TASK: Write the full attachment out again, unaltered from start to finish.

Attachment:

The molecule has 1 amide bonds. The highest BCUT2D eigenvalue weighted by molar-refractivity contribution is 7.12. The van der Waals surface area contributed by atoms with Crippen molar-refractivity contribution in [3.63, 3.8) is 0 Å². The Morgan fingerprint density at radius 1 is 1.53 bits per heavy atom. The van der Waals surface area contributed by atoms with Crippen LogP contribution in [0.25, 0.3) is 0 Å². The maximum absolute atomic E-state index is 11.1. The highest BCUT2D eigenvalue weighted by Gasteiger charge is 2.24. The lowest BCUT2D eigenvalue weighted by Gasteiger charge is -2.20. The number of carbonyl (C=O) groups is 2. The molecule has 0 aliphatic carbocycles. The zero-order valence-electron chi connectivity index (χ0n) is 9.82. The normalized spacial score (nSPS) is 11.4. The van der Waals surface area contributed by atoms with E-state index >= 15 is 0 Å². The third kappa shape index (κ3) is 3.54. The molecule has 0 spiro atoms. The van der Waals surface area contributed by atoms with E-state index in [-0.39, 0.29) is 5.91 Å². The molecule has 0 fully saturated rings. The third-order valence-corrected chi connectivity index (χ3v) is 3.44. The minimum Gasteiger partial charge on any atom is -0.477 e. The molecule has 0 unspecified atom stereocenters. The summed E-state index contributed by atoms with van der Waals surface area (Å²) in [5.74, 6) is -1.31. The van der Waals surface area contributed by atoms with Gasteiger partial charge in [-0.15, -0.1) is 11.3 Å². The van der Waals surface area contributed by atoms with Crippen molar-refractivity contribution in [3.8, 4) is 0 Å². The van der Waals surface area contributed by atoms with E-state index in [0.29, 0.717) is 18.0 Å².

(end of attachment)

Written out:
The molecule has 1 amide bonds. The highest BCUT2D eigenvalue weighted by molar-refractivity contribution is 7.12. The van der Waals surface area contributed by atoms with Crippen molar-refractivity contribution in [3.63, 3.8) is 0 Å². The Morgan fingerprint density at radius 1 is 1.53 bits per heavy atom. The van der Waals surface area contributed by atoms with Crippen LogP contribution in [0.25, 0.3) is 0 Å². The maximum absolute atomic E-state index is 11.1. The highest BCUT2D eigenvalue weighted by Gasteiger charge is 2.24. The lowest BCUT2D eigenvalue weighted by Gasteiger charge is -2.20. The number of carbonyl (C=O) groups is 2. The molecule has 0 aliphatic carbocycles. The zero-order valence-electron chi connectivity index (χ0n) is 9.82. The normalized spacial score (nSPS) is 11.4. The van der Waals surface area contributed by atoms with E-state index >= 15 is 0 Å². The third kappa shape index (κ3) is 3.54. The molecule has 0 spiro atoms. The van der Waals surface area contributed by atoms with E-state index in [-0.39, 0.29) is 5.91 Å². The molecule has 0 fully saturated rings. The third-order valence-corrected chi connectivity index (χ3v) is 3.44. The minimum Gasteiger partial charge on any atom is -0.477 e. The molecule has 0 unspecified atom stereocenters. The summed E-state index contributed by atoms with van der Waals surface area (Å²) in [5.74, 6) is -1.31. The van der Waals surface area contributed by atoms with Gasteiger partial charge in [-0.15, -0.1) is 11.3 Å². The van der Waals surface area contributed by atoms with Crippen molar-refractivity contribution in [3.8, 4) is 0 Å². The van der Waals surface area contributed by atoms with E-state index in [0.29, 0.717) is 18.0 Å².